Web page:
Gravy Train walking tour #1

Stuck in Birmingham during lockdown and sick of pounding the same old streets? Then why not try discovering some of the locations in my books? This is one of several walking (or cycling, for the longer ones) trails that I’ll hopefully be posting on here in the next week or two, with routes, distances, and interesting things to see along the way. I hope they help to inspire you.

To start off, a nice easy stroll centred on the suburb of Moseley. This forms one of the main locations of my dark crime caper ‘Gravy Train’ and the walk includes the settings for Fred’s courtyard workshop, Vernon Ball’s criminal HQ, and the bench where grass Todd meets his police contact Suzanne.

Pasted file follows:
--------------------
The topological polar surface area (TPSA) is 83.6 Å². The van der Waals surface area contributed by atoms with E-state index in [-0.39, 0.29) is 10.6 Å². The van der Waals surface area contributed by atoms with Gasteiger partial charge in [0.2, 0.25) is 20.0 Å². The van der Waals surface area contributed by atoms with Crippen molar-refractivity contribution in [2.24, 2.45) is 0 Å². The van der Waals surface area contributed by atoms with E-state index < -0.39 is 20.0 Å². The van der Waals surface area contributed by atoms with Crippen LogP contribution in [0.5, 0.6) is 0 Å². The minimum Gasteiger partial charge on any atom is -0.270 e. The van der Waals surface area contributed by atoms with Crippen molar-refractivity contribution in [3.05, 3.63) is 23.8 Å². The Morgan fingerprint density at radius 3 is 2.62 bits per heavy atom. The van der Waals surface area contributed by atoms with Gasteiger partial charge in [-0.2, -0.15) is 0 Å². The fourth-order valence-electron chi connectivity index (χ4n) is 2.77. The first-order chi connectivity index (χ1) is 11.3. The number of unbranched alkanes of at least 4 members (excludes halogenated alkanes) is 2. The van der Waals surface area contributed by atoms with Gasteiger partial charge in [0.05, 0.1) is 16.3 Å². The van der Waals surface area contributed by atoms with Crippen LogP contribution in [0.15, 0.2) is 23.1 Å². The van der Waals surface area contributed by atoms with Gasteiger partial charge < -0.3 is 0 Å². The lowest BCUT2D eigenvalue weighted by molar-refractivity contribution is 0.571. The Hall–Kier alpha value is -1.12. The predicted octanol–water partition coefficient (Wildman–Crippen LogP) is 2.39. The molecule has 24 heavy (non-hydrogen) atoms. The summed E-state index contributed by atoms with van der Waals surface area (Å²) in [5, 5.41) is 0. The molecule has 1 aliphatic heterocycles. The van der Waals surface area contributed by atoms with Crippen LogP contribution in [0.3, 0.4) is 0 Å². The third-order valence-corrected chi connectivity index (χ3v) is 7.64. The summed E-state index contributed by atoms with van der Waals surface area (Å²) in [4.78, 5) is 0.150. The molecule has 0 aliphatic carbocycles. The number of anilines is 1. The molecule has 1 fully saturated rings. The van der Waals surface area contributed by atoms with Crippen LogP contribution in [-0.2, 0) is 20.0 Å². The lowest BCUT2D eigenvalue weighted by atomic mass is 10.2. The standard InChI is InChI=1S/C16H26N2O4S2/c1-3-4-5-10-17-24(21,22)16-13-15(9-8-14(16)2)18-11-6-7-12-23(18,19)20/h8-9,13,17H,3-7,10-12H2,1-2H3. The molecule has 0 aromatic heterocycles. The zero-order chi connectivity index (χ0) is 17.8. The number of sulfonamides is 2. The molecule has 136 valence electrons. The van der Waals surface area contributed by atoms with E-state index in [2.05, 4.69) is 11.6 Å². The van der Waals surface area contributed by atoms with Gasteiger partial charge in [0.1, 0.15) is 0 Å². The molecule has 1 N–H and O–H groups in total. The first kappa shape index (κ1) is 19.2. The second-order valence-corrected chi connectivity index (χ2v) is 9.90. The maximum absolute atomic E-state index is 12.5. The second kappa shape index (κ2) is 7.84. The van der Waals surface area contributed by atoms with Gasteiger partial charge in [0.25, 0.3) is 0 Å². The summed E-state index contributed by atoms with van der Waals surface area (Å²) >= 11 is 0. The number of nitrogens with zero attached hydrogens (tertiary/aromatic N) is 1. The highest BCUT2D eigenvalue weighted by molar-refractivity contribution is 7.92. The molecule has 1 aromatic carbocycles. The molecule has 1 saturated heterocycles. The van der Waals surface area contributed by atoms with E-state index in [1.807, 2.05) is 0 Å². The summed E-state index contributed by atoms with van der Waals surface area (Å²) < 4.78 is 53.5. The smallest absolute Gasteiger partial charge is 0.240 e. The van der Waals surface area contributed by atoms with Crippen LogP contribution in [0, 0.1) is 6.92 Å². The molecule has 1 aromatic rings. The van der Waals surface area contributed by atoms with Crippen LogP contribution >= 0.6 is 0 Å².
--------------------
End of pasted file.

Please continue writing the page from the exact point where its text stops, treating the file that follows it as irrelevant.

Walk #1: Moseley to Cannon Hill Park

Distance: approx 1.5 miles (and the same back!)

Route:

  1. Start in the centre of Moseley. If you’re not local and on foot, there’s parking in a small car park off the Alcester Road or in some of the surrounding streets plus a good bus service (no 50) which passes right through the ‘village’ centre. Head along Alcester Road as far as Woodbridge Road and turn down here. A short distance on the right is a gated archway leading to a courtyard of apartments. There was a dairy operating out of the courtyard at one time and it’s one of the models I based Fred’s car mechanics business on.